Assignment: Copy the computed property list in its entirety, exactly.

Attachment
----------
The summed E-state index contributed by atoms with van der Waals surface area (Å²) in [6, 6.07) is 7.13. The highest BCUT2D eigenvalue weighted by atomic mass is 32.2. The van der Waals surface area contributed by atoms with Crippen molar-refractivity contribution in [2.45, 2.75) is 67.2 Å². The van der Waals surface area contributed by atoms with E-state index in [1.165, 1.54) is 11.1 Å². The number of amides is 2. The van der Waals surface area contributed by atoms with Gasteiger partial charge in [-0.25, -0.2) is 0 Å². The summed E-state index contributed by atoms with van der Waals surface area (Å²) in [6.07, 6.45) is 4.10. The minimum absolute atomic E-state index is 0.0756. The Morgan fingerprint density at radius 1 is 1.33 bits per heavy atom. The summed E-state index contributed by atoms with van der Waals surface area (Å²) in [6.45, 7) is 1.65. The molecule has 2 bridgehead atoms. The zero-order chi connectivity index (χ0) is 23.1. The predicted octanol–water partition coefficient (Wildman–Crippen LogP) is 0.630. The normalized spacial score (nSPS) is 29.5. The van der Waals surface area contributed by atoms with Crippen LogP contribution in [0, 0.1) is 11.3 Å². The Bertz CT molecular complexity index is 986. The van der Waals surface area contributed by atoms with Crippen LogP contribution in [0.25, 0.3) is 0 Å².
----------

The summed E-state index contributed by atoms with van der Waals surface area (Å²) in [6, 6.07) is 7.13. The highest BCUT2D eigenvalue weighted by atomic mass is 32.2. The van der Waals surface area contributed by atoms with Crippen molar-refractivity contribution in [2.45, 2.75) is 67.2 Å². The van der Waals surface area contributed by atoms with E-state index in [1.165, 1.54) is 11.1 Å². The number of amides is 2. The van der Waals surface area contributed by atoms with Gasteiger partial charge in [-0.25, -0.2) is 0 Å². The summed E-state index contributed by atoms with van der Waals surface area (Å²) in [6.07, 6.45) is 4.10. The minimum absolute atomic E-state index is 0.0756. The Morgan fingerprint density at radius 1 is 1.33 bits per heavy atom. The summed E-state index contributed by atoms with van der Waals surface area (Å²) in [6.45, 7) is 1.65. The molecule has 2 bridgehead atoms. The zero-order chi connectivity index (χ0) is 23.1. The predicted octanol–water partition coefficient (Wildman–Crippen LogP) is 0.630. The normalized spacial score (nSPS) is 29.5. The van der Waals surface area contributed by atoms with Crippen LogP contribution in [0, 0.1) is 11.3 Å². The Bertz CT molecular complexity index is 986. The van der Waals surface area contributed by atoms with Crippen LogP contribution in [0.25, 0.3) is 0 Å².